I’m always interested in ways to try and differentiate the various EMR and EHR vendors. I’m completely sympathetic with doctors who are sorting through the 300+ EMR Companies in the marketplace. Most doctors I know, don’t want to become software selection experts or at least don’t want to spend their free time doing it.

However, it’s amazing the various services out there that try and capitalize on this need that doctors have to narrow down the field of EHR vendors. I think that’s basically what the Black Book EMR Rankings (listed on Amazon even) are basically doing with their EHR rankings. Yes, I know Black Book’s been around for a while, but I just saw it again and had to post.

They try and say that they sent the survey out to 70,000 “physician leaders and non-clinical administrators of publicly traded hospital corporations, private hospitals, academic medical institutions, multispecialty medical group practices, small and multiple physician practices, hospitalist groups, emergency departments, institutional members and officers of various healthcare/medical and IT professional organizations, subscribers of our media partners and previously validated survey participants.”

The problem is that they only received “4502 validated respondents ranked 174 EMR suppliers.”[emphasis mine] I’m not a statistics guru, but I wouldn’t be putting my EMR selection on an average of 25 responses per EMR. Plus, for many EMR it was likely much lower than 25. Not to mention, they only had responses from 174 companies. What about the other 126+ EHR vendors that had 0 responses?

Plus, the Black Book breaks it down even further by size of practice. They have 6 categories in just the ambulatory side. That’s an average of just over 4 responses per EHR vendor per category size. Although, it’s less since they have a bunch of acute care categories as well.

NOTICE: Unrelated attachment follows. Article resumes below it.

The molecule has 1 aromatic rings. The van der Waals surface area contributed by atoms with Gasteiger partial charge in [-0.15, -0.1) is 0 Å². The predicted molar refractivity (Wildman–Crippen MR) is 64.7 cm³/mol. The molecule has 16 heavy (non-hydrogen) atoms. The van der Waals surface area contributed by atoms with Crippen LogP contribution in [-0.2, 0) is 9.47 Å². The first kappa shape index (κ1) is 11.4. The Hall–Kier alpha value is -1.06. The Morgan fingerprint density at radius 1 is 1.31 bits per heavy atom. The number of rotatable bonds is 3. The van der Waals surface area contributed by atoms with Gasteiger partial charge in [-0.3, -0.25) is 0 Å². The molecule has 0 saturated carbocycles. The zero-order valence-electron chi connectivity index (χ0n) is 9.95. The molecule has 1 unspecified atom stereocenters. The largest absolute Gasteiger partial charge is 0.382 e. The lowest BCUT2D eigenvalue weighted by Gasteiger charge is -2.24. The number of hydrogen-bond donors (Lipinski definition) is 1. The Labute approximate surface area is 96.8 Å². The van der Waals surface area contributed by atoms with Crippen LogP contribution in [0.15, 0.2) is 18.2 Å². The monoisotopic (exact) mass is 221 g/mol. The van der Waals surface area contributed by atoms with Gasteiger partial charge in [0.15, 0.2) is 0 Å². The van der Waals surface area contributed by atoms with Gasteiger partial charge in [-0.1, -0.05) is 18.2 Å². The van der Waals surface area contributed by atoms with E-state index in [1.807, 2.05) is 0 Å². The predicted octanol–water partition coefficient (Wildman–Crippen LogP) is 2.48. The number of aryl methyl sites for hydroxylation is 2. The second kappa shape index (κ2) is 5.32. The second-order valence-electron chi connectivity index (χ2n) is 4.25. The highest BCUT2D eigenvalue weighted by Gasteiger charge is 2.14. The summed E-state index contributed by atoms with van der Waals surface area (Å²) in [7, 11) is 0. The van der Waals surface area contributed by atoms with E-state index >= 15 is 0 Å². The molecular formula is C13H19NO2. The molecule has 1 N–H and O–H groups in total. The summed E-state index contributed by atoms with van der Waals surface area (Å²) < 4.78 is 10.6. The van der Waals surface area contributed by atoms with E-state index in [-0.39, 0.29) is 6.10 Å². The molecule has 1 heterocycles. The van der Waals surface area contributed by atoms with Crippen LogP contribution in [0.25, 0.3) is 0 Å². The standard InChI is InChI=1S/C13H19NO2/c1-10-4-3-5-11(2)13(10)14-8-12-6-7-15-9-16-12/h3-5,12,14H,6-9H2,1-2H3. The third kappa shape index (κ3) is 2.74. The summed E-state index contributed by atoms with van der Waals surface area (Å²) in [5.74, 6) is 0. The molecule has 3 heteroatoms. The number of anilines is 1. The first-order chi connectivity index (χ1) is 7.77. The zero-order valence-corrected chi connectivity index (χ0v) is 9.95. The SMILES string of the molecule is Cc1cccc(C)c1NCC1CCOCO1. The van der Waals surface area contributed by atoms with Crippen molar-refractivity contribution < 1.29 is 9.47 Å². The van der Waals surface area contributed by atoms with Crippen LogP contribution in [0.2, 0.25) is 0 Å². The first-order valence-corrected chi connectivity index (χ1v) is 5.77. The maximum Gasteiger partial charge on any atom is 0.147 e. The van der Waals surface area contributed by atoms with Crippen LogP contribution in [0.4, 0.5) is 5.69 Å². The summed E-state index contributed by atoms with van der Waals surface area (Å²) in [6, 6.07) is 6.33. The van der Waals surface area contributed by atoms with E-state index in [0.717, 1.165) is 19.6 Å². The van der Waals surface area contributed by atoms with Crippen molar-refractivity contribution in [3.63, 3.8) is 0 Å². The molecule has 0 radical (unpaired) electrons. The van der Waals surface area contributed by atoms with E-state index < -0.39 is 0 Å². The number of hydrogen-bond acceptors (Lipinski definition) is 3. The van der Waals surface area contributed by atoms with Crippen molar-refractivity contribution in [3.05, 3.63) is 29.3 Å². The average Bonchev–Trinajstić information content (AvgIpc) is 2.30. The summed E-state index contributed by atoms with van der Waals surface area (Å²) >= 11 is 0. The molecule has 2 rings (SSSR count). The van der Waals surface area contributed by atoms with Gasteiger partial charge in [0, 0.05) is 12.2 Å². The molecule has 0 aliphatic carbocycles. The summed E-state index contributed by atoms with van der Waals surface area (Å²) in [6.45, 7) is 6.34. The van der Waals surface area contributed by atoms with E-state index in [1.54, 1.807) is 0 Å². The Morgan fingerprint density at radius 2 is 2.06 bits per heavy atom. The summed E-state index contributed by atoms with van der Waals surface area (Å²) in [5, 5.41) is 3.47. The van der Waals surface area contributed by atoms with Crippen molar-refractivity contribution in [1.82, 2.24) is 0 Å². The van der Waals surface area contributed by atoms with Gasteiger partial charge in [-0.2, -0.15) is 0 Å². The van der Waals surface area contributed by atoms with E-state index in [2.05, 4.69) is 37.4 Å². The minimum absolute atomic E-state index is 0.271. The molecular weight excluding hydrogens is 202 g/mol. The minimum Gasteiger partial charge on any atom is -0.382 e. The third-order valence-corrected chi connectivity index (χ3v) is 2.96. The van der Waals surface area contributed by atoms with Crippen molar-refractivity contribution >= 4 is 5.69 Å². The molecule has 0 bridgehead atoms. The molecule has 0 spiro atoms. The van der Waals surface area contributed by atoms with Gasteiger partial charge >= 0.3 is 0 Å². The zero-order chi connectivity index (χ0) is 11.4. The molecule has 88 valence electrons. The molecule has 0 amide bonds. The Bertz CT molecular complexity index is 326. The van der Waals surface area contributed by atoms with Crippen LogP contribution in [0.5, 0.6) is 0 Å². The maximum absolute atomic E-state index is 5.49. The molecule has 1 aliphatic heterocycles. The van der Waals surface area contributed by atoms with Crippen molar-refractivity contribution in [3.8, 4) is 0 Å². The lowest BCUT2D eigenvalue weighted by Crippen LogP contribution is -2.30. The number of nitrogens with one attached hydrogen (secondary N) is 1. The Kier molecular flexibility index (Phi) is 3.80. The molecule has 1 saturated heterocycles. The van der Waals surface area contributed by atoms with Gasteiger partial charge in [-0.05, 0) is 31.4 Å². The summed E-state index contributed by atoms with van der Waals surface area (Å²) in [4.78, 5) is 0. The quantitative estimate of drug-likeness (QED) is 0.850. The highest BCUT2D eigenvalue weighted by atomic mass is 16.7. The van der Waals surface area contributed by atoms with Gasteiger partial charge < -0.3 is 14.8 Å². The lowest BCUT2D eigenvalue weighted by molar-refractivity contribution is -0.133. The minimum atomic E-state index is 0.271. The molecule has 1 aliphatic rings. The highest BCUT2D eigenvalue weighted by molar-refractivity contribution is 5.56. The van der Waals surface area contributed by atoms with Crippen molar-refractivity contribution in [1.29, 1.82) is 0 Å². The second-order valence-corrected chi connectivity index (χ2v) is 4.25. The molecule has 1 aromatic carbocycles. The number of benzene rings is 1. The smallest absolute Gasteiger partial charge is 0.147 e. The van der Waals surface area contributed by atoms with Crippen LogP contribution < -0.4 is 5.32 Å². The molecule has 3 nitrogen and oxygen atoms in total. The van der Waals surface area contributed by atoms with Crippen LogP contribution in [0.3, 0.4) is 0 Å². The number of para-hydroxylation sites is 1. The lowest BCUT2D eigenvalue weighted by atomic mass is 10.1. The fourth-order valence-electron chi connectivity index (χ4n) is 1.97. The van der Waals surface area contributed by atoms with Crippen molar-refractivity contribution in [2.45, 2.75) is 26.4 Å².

When you look at the list, I see a lot of the major EHR companies and a bunch of companies I’ve never heard of before. Not to mention there are a lot of big time EHR players from companies that Black Book probably has never heard about that aren’t on the list.

Unfortunately, there’s no real quality source to differentiate the various EHR companies. If there was I’d shout it from the rooftops (or at least my blog). Until then, the only solution is the work of reviewing your needs and evaluating the various EHR software yourself.

Since I’m sure many will wonder what EHR vendors made the Black Book list, here’s the list of Top Ambulatory EHR companies by practice size after the break: Read more..

Late EHR buyers focused on vendor customer service

Posted on February 14, 2011 I Written By

Anne Zieger is veteran healthcare consultant and analyst with 20 years of industry experience. Zieger formerly served as editor-in-chief of FierceHealthcare.com and her commentaries have appeared in dozens of international business publications, including Forbes, Business Week and Information Week. She has also contributed content to hundreds of healthcare and health IT organizations, including several Fortune 500 companies. Contact her at @annezieger on Twitter.

A new user poll suggests that vendor support is more important than ever to providers  searching for EHRs.  New research from the Black Book Rankings concludes that late adopters of EHRs  are especially concerned about finding vendors who will support their products  through implementation.

Researchers surveyed roughly  30,000 medical  records professionals, hospital execs and medical practice administrators, asking them how vendors rated on 18 performance indicators useful  in comparing customer experience.

The study found that:

* CPSI, Healthland Clinicals  and HMS were rated as offering the best customer  experience for hospitals under 100 beds

* Cerner, Dell and Quadramed  got top rankings for community hospitals  of 101-249 beds

* Dell, Epic  and Siemens were rated best  among major medical centers of 250+ beds and academic medical centers

EHR vendors, are you ready to do a  lot of handholding?  If not, it seems you may get edged out by EHR developers who are. Consider yourself warned.